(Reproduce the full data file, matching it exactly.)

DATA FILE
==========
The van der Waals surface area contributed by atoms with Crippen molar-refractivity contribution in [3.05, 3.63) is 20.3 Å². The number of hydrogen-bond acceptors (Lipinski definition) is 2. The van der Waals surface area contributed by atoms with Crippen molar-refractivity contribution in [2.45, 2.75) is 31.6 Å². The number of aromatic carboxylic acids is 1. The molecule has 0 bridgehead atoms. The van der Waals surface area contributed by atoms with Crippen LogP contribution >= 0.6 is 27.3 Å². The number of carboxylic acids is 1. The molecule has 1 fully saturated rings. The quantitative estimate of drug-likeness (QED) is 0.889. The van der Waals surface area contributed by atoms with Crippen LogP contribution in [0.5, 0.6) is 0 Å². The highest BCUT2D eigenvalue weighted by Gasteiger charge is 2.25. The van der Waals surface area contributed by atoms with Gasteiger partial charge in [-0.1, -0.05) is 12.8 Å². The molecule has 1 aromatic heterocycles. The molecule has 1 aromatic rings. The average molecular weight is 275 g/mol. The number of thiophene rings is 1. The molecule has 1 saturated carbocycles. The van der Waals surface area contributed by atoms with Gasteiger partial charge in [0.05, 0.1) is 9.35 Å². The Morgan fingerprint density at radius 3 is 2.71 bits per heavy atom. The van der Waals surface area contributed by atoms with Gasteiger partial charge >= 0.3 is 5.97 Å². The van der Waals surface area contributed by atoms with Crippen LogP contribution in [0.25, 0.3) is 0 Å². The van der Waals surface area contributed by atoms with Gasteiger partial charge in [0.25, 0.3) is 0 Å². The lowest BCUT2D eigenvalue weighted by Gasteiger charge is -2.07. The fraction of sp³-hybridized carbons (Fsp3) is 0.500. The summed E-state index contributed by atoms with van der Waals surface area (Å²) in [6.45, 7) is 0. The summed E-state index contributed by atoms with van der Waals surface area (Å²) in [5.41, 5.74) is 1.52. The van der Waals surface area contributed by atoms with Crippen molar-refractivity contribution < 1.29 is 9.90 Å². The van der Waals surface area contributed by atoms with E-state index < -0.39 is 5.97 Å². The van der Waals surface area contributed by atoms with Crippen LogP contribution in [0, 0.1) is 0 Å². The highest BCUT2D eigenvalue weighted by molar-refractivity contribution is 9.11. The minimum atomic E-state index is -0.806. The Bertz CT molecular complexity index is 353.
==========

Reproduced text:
The van der Waals surface area contributed by atoms with Crippen molar-refractivity contribution in [3.05, 3.63) is 20.3 Å². The number of hydrogen-bond acceptors (Lipinski definition) is 2. The van der Waals surface area contributed by atoms with Crippen molar-refractivity contribution in [2.45, 2.75) is 31.6 Å². The number of aromatic carboxylic acids is 1. The molecule has 0 bridgehead atoms. The van der Waals surface area contributed by atoms with Crippen LogP contribution >= 0.6 is 27.3 Å². The number of carboxylic acids is 1. The molecule has 1 fully saturated rings. The quantitative estimate of drug-likeness (QED) is 0.889. The van der Waals surface area contributed by atoms with Crippen LogP contribution in [0.5, 0.6) is 0 Å². The highest BCUT2D eigenvalue weighted by Gasteiger charge is 2.25. The van der Waals surface area contributed by atoms with Gasteiger partial charge in [-0.1, -0.05) is 12.8 Å². The molecule has 1 aromatic heterocycles. The molecule has 1 aromatic rings. The average molecular weight is 275 g/mol. The number of thiophene rings is 1. The molecule has 1 saturated carbocycles. The van der Waals surface area contributed by atoms with Gasteiger partial charge in [0.05, 0.1) is 9.35 Å². The Morgan fingerprint density at radius 3 is 2.71 bits per heavy atom. The van der Waals surface area contributed by atoms with Gasteiger partial charge >= 0.3 is 5.97 Å². The van der Waals surface area contributed by atoms with Crippen LogP contribution in [0.25, 0.3) is 0 Å². The van der Waals surface area contributed by atoms with Gasteiger partial charge in [0.25, 0.3) is 0 Å². The lowest BCUT2D eigenvalue weighted by Gasteiger charge is -2.07. The fraction of sp³-hybridized carbons (Fsp3) is 0.500. The summed E-state index contributed by atoms with van der Waals surface area (Å²) in [6.45, 7) is 0. The summed E-state index contributed by atoms with van der Waals surface area (Å²) in [5.41, 5.74) is 1.52. The van der Waals surface area contributed by atoms with Crippen molar-refractivity contribution < 1.29 is 9.90 Å². The van der Waals surface area contributed by atoms with E-state index < -0.39 is 5.97 Å². The van der Waals surface area contributed by atoms with Crippen LogP contribution in [0, 0.1) is 0 Å². The highest BCUT2D eigenvalue weighted by molar-refractivity contribution is 9.11. The minimum atomic E-state index is -0.806. The Bertz CT molecular complexity index is 353.